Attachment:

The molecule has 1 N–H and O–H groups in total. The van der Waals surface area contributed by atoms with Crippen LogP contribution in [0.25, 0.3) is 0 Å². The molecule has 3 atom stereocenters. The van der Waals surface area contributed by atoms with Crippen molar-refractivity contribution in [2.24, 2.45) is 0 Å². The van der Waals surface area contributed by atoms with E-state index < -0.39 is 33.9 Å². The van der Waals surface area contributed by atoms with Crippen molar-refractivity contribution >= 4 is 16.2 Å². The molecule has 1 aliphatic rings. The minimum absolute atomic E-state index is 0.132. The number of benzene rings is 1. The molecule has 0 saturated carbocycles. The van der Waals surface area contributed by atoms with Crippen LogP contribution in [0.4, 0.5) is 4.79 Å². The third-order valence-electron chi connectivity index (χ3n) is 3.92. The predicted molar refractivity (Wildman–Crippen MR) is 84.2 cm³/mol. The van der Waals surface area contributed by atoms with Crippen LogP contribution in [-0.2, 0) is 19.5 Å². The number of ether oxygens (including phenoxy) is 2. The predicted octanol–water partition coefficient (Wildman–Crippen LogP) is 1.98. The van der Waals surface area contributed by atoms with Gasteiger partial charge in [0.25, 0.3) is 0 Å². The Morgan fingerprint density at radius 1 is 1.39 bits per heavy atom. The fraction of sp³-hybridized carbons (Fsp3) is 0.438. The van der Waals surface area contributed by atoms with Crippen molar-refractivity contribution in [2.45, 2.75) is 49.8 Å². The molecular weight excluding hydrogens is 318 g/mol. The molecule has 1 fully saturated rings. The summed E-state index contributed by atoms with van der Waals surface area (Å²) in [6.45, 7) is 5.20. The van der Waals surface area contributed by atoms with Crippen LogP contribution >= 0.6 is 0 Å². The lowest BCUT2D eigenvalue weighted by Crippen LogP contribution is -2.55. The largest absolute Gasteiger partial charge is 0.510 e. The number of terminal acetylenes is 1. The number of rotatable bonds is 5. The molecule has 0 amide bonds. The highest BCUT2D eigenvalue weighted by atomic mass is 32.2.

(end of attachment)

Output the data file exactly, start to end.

The molecule has 1 N–H and O–H groups in total. The van der Waals surface area contributed by atoms with Crippen LogP contribution in [0.25, 0.3) is 0 Å². The molecule has 3 atom stereocenters. The van der Waals surface area contributed by atoms with Crippen molar-refractivity contribution in [2.24, 2.45) is 0 Å². The van der Waals surface area contributed by atoms with E-state index < -0.39 is 33.9 Å². The van der Waals surface area contributed by atoms with Crippen molar-refractivity contribution >= 4 is 16.2 Å². The molecule has 1 aliphatic rings. The minimum absolute atomic E-state index is 0.132. The number of benzene rings is 1. The molecule has 0 saturated carbocycles. The van der Waals surface area contributed by atoms with Crippen LogP contribution in [0.4, 0.5) is 4.79 Å². The third-order valence-electron chi connectivity index (χ3n) is 3.92. The predicted molar refractivity (Wildman–Crippen MR) is 84.2 cm³/mol. The van der Waals surface area contributed by atoms with Crippen LogP contribution in [-0.2, 0) is 19.5 Å². The number of ether oxygens (including phenoxy) is 2. The predicted octanol–water partition coefficient (Wildman–Crippen LogP) is 1.98. The van der Waals surface area contributed by atoms with Gasteiger partial charge in [0.25, 0.3) is 0 Å². The Morgan fingerprint density at radius 1 is 1.39 bits per heavy atom. The fraction of sp³-hybridized carbons (Fsp3) is 0.438. The van der Waals surface area contributed by atoms with Crippen molar-refractivity contribution in [2.45, 2.75) is 49.8 Å². The molecular weight excluding hydrogens is 318 g/mol. The molecule has 1 fully saturated rings. The summed E-state index contributed by atoms with van der Waals surface area (Å²) in [6.45, 7) is 5.20. The van der Waals surface area contributed by atoms with Crippen LogP contribution >= 0.6 is 0 Å². The lowest BCUT2D eigenvalue weighted by Crippen LogP contribution is -2.55. The largest absolute Gasteiger partial charge is 0.510 e. The number of terminal acetylenes is 1. The number of rotatable bonds is 5. The molecule has 0 amide bonds. The highest BCUT2D eigenvalue weighted by atomic mass is 32.2.